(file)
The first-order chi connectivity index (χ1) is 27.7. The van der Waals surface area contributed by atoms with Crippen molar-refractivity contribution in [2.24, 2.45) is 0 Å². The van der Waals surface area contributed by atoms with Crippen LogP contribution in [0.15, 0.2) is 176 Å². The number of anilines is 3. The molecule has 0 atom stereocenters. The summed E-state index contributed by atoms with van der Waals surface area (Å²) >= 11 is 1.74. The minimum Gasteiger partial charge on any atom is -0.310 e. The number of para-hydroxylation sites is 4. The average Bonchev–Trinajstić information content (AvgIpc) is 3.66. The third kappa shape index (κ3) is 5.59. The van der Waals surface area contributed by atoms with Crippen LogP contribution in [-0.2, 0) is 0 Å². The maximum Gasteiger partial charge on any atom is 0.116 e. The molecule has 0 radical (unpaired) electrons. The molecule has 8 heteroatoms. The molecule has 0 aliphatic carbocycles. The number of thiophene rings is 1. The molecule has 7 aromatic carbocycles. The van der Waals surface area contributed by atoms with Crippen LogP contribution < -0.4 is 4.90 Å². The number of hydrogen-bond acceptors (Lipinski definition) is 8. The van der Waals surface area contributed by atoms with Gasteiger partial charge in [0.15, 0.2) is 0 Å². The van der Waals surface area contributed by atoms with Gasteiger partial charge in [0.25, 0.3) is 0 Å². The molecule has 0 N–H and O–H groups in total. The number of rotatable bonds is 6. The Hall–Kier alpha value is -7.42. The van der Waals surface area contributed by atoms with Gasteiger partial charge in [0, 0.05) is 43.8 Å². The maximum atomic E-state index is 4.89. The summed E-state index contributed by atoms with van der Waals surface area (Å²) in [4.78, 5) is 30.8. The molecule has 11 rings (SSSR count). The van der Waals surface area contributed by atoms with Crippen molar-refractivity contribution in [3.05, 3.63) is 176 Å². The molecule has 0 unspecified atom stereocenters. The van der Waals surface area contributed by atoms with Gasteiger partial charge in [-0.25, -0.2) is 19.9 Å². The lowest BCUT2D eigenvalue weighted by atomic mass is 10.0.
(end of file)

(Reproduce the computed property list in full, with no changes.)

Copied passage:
The first-order chi connectivity index (χ1) is 27.7. The van der Waals surface area contributed by atoms with Crippen molar-refractivity contribution in [2.24, 2.45) is 0 Å². The van der Waals surface area contributed by atoms with Crippen LogP contribution in [0.15, 0.2) is 176 Å². The number of anilines is 3. The molecule has 0 atom stereocenters. The summed E-state index contributed by atoms with van der Waals surface area (Å²) >= 11 is 1.74. The minimum Gasteiger partial charge on any atom is -0.310 e. The number of para-hydroxylation sites is 4. The average Bonchev–Trinajstić information content (AvgIpc) is 3.66. The third kappa shape index (κ3) is 5.59. The van der Waals surface area contributed by atoms with Crippen LogP contribution in [-0.2, 0) is 0 Å². The maximum Gasteiger partial charge on any atom is 0.116 e. The molecule has 0 radical (unpaired) electrons. The molecule has 8 heteroatoms. The molecule has 0 aliphatic carbocycles. The number of thiophene rings is 1. The molecule has 7 aromatic carbocycles. The van der Waals surface area contributed by atoms with Crippen LogP contribution < -0.4 is 4.90 Å². The number of hydrogen-bond acceptors (Lipinski definition) is 8. The van der Waals surface area contributed by atoms with Gasteiger partial charge in [0.15, 0.2) is 0 Å². The van der Waals surface area contributed by atoms with Gasteiger partial charge in [0.25, 0.3) is 0 Å². The molecule has 0 N–H and O–H groups in total. The number of rotatable bonds is 6. The Hall–Kier alpha value is -7.42. The van der Waals surface area contributed by atoms with Gasteiger partial charge in [0, 0.05) is 43.8 Å². The maximum atomic E-state index is 4.89. The summed E-state index contributed by atoms with van der Waals surface area (Å²) in [4.78, 5) is 30.8. The molecule has 11 rings (SSSR count). The van der Waals surface area contributed by atoms with Crippen molar-refractivity contribution in [3.05, 3.63) is 176 Å². The molecule has 0 unspecified atom stereocenters. The van der Waals surface area contributed by atoms with Gasteiger partial charge in [-0.25, -0.2) is 19.9 Å². The lowest BCUT2D eigenvalue weighted by atomic mass is 10.0.